MATAMOROS (MEXICO), Sep 15 (Reuters / EP) –
The latest changes in US immigration policy have caused more than 42,000 people – mostly from Central America – to have to live in border cities like Matamoros.
This is the case of a young Honduran couple who had to travel thousands of kilometers from the port city of La Ceiba and overcome numerous obstacles, to reach the Texas border to apply for asylum.
However, this couple is part of the 42,000 asylum seekers who have been sent – since January – to different border cities to await hearings in the United States as part of a US program known as Migrant Protection Protocols (MPP, for its acronym in English).
These two young men fear that a ruling by the United States Supreme Court – which would allow anyone passing through a country, including Mexico, to apply for asylum there instead of in the US nation – derails their plans and those of thousands of others. Central American migrants escaping violence and poverty.
So Dexy Maldonado, 20, and Marvin Madrid, 28, have decided to marry next to the Rio Grande, in an impromptu religious ceremony, and without registering the wedding before a government.
“The pastor told us that it was not 'legal, legal', but that getting married would be to serve God to be together,” Maldonado said, explaining that in July the US immigration agents separated her from her partner before Send them to Mexico.
In July, the Trump Administration extended the MPP to Matamoros, one of the two receiving cities in Tamaulipas, an eastern state so subdued by drug cartels that the State Department classifies it as a “level 4” danger zone to the couple from Afghanistan or Somalia. “It's a disaster,” said Jennifer Harbury, an immigration lawyer in Texas. “Nobody knows what will happen with the MPP.”
The ruling of the Supreme Court has caused asylum seekers to be even more worried, as they are caught between two worlds in a city where the unemployment rate is quite high and where the presence of criminal gangs threatens their security.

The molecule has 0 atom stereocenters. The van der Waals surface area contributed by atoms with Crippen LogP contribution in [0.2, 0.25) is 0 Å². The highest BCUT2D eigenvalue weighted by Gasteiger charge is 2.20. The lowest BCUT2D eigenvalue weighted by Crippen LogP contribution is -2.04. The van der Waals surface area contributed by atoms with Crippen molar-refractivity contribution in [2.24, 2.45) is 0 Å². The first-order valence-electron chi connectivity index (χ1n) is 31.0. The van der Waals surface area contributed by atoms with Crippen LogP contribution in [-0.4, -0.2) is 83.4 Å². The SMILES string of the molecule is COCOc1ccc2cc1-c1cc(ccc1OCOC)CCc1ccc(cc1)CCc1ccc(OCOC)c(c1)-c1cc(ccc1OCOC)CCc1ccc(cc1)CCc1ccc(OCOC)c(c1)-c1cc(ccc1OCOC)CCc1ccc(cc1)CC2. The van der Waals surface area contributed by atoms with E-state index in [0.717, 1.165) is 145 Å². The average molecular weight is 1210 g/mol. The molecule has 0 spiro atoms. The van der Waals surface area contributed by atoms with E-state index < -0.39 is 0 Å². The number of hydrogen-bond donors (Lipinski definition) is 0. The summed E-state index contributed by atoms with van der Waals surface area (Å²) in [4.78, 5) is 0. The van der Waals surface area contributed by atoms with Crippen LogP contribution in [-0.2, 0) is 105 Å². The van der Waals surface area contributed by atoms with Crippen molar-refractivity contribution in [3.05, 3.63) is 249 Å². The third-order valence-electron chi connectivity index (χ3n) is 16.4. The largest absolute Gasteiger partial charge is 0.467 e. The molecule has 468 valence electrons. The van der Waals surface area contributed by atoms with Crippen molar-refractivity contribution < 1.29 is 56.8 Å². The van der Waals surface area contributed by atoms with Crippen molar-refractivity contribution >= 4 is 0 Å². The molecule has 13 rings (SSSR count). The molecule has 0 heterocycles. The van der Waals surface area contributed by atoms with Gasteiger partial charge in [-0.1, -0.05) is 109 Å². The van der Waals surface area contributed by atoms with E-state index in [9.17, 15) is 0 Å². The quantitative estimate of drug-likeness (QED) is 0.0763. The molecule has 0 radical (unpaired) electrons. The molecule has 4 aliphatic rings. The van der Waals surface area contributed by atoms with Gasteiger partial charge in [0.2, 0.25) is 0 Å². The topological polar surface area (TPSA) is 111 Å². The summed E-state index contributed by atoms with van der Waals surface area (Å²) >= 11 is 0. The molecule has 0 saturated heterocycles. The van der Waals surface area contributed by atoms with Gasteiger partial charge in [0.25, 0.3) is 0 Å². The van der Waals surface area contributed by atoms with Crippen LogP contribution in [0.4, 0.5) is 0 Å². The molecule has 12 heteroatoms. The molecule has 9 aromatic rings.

On the other hand, there is the rush to get married. Maldonado and Madrid has been the first of seven asylum-seeking couples who have married in this camp. The Reverend Isaac Collins of Charlottesville, Virginia, officiated the brief but emotional ceremony.
The newly married couple left Honduras after they both lost their jobs. Both have explained that they left from their city with a small group led by a self-proclaimed “guide”, who did not ask for money to take them through Mexico.
However, as they approached Reynosa, a city west of Matamoros, a man apparently known to the guide took them off a bus and took them to a place where dozens of people were “forcibly detained,” The couple specified.
Still they managed to escape, cross the Rio Grande and surrender to the US authorities. A document from the Department of Homeland Security to which the Reuters news agency has had access shows that Maldonado was “a candidate to be transferred” and is called to appear on September 30.
“They told us that the rules had changed three days before, so they sent us back here,” Maldonado added. Even before the MPP expanded to Tamaulipas, the organization in defense of Human Rights Human Rights documented more than one hundred cases of rape, kidnapping and sexual exploitation against asylum seekers who returned to Mexico under the program.
Last October, thousands of Central Americans began marching in a caravan to the United States through Mexico to escape violence and poverty in the so-called Northern Triangle, formed by El Salvador, Guatemala and Honduras. Since then, the migratory flow has reduced but has not stopped.
The Donald Trump Administration threatened the neighboring country with a tariff if it did not stop illegal immigration, which resulted in an agreement by Mexico has deployed the National Guard on the border with Guatemala and has agreed to host Central American migrants until have their asylum processes resolved in the United States